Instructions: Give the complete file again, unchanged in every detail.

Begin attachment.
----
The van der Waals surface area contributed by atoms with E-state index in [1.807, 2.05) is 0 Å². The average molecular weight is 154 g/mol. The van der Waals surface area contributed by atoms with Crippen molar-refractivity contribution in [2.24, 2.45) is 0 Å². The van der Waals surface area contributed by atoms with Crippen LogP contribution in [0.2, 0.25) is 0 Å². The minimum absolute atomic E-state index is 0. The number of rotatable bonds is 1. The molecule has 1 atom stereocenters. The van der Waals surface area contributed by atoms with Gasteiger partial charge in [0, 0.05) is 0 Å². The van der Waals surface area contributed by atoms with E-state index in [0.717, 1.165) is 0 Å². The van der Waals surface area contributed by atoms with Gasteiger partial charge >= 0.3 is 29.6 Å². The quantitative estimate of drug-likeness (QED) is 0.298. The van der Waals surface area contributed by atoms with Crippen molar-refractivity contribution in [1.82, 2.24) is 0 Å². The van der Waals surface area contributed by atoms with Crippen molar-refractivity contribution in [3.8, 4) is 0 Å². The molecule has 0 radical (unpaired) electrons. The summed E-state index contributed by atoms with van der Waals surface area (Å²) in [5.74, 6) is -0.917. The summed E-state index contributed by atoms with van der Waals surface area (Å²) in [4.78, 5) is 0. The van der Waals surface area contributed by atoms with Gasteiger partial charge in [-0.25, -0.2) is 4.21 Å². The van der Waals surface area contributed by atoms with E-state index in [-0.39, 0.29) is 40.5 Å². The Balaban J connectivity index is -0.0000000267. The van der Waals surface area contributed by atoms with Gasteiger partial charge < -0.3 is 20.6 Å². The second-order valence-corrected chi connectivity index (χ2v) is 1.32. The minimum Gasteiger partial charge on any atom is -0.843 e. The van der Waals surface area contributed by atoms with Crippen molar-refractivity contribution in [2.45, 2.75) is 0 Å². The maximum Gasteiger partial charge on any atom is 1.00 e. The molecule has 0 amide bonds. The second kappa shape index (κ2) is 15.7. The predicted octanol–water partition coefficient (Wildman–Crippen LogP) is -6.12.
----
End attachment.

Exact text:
The van der Waals surface area contributed by atoms with E-state index in [1.807, 2.05) is 0 Å². The average molecular weight is 154 g/mol. The van der Waals surface area contributed by atoms with Crippen molar-refractivity contribution in [2.24, 2.45) is 0 Å². The van der Waals surface area contributed by atoms with Crippen LogP contribution in [0.2, 0.25) is 0 Å². The minimum absolute atomic E-state index is 0. The number of rotatable bonds is 1. The molecule has 1 atom stereocenters. The van der Waals surface area contributed by atoms with Gasteiger partial charge in [0, 0.05) is 0 Å². The van der Waals surface area contributed by atoms with E-state index in [0.717, 1.165) is 0 Å². The van der Waals surface area contributed by atoms with Gasteiger partial charge >= 0.3 is 29.6 Å². The quantitative estimate of drug-likeness (QED) is 0.298. The van der Waals surface area contributed by atoms with Crippen molar-refractivity contribution in [1.82, 2.24) is 0 Å². The van der Waals surface area contributed by atoms with Crippen molar-refractivity contribution in [3.8, 4) is 0 Å². The molecule has 0 radical (unpaired) electrons. The summed E-state index contributed by atoms with van der Waals surface area (Å²) in [5.74, 6) is -0.917. The summed E-state index contributed by atoms with van der Waals surface area (Å²) in [4.78, 5) is 0. The van der Waals surface area contributed by atoms with Gasteiger partial charge in [-0.25, -0.2) is 4.21 Å². The van der Waals surface area contributed by atoms with E-state index in [-0.39, 0.29) is 40.5 Å². The Balaban J connectivity index is -0.0000000267. The van der Waals surface area contributed by atoms with Gasteiger partial charge < -0.3 is 20.6 Å². The second-order valence-corrected chi connectivity index (χ2v) is 1.32. The minimum Gasteiger partial charge on any atom is -0.843 e. The van der Waals surface area contributed by atoms with Crippen molar-refractivity contribution in [2.45, 2.75) is 0 Å². The maximum Gasteiger partial charge on any atom is 1.00 e. The molecule has 0 amide bonds. The second kappa shape index (κ2) is 15.7. The predicted octanol–water partition coefficient (Wildman–Crippen LogP) is -6.12.